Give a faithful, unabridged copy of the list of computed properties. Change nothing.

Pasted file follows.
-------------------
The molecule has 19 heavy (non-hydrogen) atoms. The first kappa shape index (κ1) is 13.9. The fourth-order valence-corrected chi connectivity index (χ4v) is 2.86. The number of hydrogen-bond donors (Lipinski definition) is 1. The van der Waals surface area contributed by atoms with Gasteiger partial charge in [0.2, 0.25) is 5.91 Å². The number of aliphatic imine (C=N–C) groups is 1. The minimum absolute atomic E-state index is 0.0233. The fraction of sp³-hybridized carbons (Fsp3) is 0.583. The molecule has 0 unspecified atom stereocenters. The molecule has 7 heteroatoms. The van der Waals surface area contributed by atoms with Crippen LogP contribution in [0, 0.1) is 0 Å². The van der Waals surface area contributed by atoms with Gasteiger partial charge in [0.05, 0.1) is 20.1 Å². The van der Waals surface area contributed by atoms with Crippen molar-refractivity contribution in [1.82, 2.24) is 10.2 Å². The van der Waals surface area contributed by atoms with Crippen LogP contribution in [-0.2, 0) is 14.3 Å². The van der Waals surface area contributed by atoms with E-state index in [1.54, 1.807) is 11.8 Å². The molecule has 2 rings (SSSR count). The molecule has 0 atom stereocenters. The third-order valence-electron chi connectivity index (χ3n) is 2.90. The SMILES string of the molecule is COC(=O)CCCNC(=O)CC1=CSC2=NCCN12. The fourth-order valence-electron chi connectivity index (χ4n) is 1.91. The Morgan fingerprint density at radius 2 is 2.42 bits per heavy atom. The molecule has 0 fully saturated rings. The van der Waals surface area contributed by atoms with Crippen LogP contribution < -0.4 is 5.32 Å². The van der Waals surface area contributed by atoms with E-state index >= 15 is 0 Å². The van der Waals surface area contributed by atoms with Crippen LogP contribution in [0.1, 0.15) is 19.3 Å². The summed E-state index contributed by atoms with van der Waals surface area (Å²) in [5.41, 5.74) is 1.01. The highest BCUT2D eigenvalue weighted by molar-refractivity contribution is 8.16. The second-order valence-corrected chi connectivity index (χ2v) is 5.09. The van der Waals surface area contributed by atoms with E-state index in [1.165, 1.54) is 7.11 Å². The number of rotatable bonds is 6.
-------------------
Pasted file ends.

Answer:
The molecule has 19 heavy (non-hydrogen) atoms. The first kappa shape index (κ1) is 13.9. The fourth-order valence-corrected chi connectivity index (χ4v) is 2.86. The number of hydrogen-bond donors (Lipinski definition) is 1. The van der Waals surface area contributed by atoms with Gasteiger partial charge in [0.2, 0.25) is 5.91 Å². The number of aliphatic imine (C=N–C) groups is 1. The minimum absolute atomic E-state index is 0.0233. The fraction of sp³-hybridized carbons (Fsp3) is 0.583. The molecule has 0 unspecified atom stereocenters. The molecule has 7 heteroatoms. The van der Waals surface area contributed by atoms with Crippen LogP contribution in [0, 0.1) is 0 Å². The van der Waals surface area contributed by atoms with Gasteiger partial charge in [0.05, 0.1) is 20.1 Å². The van der Waals surface area contributed by atoms with Crippen molar-refractivity contribution in [1.82, 2.24) is 10.2 Å². The van der Waals surface area contributed by atoms with Crippen LogP contribution in [-0.2, 0) is 14.3 Å². The van der Waals surface area contributed by atoms with E-state index in [1.54, 1.807) is 11.8 Å². The molecule has 2 rings (SSSR count). The molecule has 0 atom stereocenters. The third-order valence-electron chi connectivity index (χ3n) is 2.90. The SMILES string of the molecule is COC(=O)CCCNC(=O)CC1=CSC2=NCCN12. The fourth-order valence-electron chi connectivity index (χ4n) is 1.91. The Morgan fingerprint density at radius 2 is 2.42 bits per heavy atom. The molecule has 0 fully saturated rings. The van der Waals surface area contributed by atoms with Crippen LogP contribution < -0.4 is 5.32 Å². The van der Waals surface area contributed by atoms with E-state index >= 15 is 0 Å². The van der Waals surface area contributed by atoms with Crippen LogP contribution in [0.1, 0.15) is 19.3 Å². The summed E-state index contributed by atoms with van der Waals surface area (Å²) in [5.41, 5.74) is 1.01. The highest BCUT2D eigenvalue weighted by molar-refractivity contribution is 8.16. The second-order valence-corrected chi connectivity index (χ2v) is 5.09. The van der Waals surface area contributed by atoms with E-state index in [1.165, 1.54) is 7.11 Å². The number of rotatable bonds is 6.